Mr Ames went to Boston.  Brought Miss Eaton some maple sugar

While her husband went into Boston today despite poor weather, Evelina stayed in, mended clothes and completed two chemises for Susan. The chemise, a forerunner of today’s slip, was a standard undergarment for women and girls in the 19th century, worn right under the dress (and under the corset, when corsets were worn.)  As Evelina suggests, some undergarments were quilted for warmth, an essential consideration in cold New England. On stormy days like this one, women needed all the padding they could accommodate under their wide skirts.

Oakes Angier Ames visited the local schoolhouse today with men from the school’s superintending committee: Amos Pratt, a teacher; Thomas Davidson, the town’s postmaster; Joseph Barrows, a “shovelmaster” with legal training who lived in a house built by Old Oliver; Rufus Willis, a shoe manufacturer; and Daniel Lillie, another employee of O. Ames & Sons.  Daniel and Oakes Angier were in their early twenties, while the other men were older.  Daniel would be close to the Ames family over the years, and ultimately serve as a pallbearer at Oakes Ames’s funeral in 1873.  Today, however, in the rain, without their wives, the men appeared at the public school on the last day of this session.  Why was Oakes Angier along?  He wasn’t a member of the committee, but perhaps he was developing an interest in local politics.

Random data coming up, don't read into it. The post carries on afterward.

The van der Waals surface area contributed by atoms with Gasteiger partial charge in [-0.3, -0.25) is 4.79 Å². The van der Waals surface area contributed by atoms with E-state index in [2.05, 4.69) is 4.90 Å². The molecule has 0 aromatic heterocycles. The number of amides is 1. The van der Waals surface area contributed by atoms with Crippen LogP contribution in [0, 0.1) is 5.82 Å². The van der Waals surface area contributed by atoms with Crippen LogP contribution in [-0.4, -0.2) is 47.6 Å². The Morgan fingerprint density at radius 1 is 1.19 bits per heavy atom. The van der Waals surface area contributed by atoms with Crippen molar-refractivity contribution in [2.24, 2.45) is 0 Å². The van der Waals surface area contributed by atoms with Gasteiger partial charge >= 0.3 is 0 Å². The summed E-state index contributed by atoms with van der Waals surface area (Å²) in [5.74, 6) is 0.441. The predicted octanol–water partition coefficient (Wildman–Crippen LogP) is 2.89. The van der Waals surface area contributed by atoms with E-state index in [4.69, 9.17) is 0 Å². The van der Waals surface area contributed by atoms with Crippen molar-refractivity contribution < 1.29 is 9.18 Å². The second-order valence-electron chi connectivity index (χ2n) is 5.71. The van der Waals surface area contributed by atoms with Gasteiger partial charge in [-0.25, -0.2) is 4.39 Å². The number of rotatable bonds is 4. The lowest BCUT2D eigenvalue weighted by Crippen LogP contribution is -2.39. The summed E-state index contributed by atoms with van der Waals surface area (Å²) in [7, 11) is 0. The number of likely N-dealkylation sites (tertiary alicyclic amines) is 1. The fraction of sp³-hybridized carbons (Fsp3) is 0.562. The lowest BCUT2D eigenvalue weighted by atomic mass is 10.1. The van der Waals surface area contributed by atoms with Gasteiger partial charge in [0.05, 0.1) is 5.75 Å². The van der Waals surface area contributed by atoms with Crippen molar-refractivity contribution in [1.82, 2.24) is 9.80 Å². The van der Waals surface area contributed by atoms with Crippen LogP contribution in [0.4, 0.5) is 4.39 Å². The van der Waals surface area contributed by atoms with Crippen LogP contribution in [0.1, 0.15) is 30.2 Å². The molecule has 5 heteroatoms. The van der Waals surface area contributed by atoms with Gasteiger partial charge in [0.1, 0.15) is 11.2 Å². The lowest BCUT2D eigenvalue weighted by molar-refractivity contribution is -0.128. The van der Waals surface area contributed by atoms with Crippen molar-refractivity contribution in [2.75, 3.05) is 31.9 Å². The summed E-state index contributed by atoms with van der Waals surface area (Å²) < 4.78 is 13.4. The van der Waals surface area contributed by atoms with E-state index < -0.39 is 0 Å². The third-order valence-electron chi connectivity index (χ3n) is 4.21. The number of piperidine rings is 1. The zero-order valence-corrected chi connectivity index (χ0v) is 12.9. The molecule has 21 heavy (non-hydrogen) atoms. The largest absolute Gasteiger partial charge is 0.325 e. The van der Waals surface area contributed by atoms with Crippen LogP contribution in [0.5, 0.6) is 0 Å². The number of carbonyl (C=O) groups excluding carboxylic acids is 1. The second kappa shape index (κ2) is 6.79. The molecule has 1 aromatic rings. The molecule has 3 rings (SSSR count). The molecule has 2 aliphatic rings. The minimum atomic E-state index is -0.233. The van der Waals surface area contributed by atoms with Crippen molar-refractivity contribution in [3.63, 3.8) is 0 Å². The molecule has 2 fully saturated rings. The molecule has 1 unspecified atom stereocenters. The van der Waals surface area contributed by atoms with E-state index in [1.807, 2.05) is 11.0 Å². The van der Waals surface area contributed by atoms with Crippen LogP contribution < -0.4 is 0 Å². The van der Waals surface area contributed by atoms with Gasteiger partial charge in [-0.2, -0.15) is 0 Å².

Oakes Ames, meanwhile, returned from Boston in the evening, bringing with him a gift of maple sugar – a sign of spring – for the failing Miss Eaton.   He may also have returned with news of a serious incident in the city.  Shadrach Minkins, a fugitive slave living and working in Boston, was arrested today by federal marshals at a coffeehouse on Cornhill Street. Minkins would be taken to court, only to be rescued by an anti-slavery group, the Boston Vigilance Committee, who hid him and helped him escape to Montreal.  The controversial new Fugitive Slave Law was being tested.  Had Oakes witnessed any of this?